Harmonic biases in child learners: In support of language universals

Jennifer Culbertson, Elissa Newport

Research output: Contribution to journalArticlepeer-review

Abstract

A fundamental question for cognitive science concerns the ways in which languages are shaped by the biases of language learners. Recent research using laboratory language learning paradigms, primarily with adults, has shown that structures or rules that are common in the languages of the world are learned or processed more easily than patterns that are rare or unattested. Here we target child learners, investigating a set of biases for word order learning in the noun phrase studied by Culbertson, Smolensky, and Legendre (2012) in college-age adults. We provide the first evidence that child learners exhibit a preference for typologically common harmonic word order patterns—those which preserve the order of the head with respect to its complements—validating the psychological reality of a principle formalized in many different linguistic theories. We also discuss important differences between child and adult learners in terms of both the strength and content of the biases at play during language learning. In particular, the bias favoring harmonic patterns is markedly stronger in children than adults, and children (unlike adults) acquire adjective ordering more readily than numeral ordering. The results point to the importance of investigating learning biases across development in order to understand how these biases may shape the history and structure of natural languages.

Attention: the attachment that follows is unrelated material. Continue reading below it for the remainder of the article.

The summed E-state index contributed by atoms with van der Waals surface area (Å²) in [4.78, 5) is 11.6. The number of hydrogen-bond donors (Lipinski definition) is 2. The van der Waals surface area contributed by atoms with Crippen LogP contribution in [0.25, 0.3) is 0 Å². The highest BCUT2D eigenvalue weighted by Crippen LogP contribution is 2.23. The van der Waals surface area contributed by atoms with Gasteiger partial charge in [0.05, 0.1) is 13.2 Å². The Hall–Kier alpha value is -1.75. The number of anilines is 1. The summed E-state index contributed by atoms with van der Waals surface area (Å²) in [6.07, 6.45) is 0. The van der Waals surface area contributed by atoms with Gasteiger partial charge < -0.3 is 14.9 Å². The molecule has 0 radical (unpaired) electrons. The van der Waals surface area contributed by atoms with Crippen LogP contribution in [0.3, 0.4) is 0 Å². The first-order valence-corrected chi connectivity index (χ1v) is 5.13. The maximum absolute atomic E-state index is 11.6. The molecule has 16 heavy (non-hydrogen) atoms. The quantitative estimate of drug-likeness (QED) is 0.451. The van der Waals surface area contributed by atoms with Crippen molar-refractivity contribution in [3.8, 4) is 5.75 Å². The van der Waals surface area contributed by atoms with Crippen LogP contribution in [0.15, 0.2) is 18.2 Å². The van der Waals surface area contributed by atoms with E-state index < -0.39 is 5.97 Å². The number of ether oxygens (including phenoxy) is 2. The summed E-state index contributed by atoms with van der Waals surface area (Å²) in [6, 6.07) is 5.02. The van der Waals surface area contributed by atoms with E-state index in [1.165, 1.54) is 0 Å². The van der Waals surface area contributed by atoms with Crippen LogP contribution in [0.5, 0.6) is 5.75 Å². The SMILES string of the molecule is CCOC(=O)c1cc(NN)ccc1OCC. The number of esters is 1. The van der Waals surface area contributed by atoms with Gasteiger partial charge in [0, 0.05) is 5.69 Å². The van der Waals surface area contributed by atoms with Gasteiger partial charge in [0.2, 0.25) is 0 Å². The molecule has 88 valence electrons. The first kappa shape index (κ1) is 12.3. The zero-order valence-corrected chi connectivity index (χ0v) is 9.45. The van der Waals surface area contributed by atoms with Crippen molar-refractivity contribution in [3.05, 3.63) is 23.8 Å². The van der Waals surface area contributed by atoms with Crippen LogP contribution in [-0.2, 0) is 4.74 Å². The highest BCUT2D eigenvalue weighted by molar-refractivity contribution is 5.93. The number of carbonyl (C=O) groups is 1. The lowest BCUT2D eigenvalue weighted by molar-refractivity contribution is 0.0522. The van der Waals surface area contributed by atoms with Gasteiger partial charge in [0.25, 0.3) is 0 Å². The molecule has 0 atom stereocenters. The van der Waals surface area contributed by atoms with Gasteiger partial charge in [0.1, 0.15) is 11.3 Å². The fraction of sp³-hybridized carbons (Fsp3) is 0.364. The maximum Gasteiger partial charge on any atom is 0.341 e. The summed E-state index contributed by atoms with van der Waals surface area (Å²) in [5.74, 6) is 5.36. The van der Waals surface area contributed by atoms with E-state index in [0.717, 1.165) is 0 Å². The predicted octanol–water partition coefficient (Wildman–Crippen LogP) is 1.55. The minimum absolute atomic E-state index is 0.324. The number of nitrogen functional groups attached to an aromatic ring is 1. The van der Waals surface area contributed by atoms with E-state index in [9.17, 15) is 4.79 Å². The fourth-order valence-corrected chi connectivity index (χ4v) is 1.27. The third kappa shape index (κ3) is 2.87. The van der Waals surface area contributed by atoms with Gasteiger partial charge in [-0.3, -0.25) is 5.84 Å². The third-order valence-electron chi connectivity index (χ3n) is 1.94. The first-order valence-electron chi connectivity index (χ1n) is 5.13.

Original languageEnglish
Pages (from-to)71-82
Number of pages12
JournalCognition
Volume139
Early online date22 Mar 2015
DOIs
Publication statusPublished - Jun 2015

Keywords

  • Learning biases
  • Language acquisition
  • Artificial language learning
  • Typology
  • Universals
  • Word order

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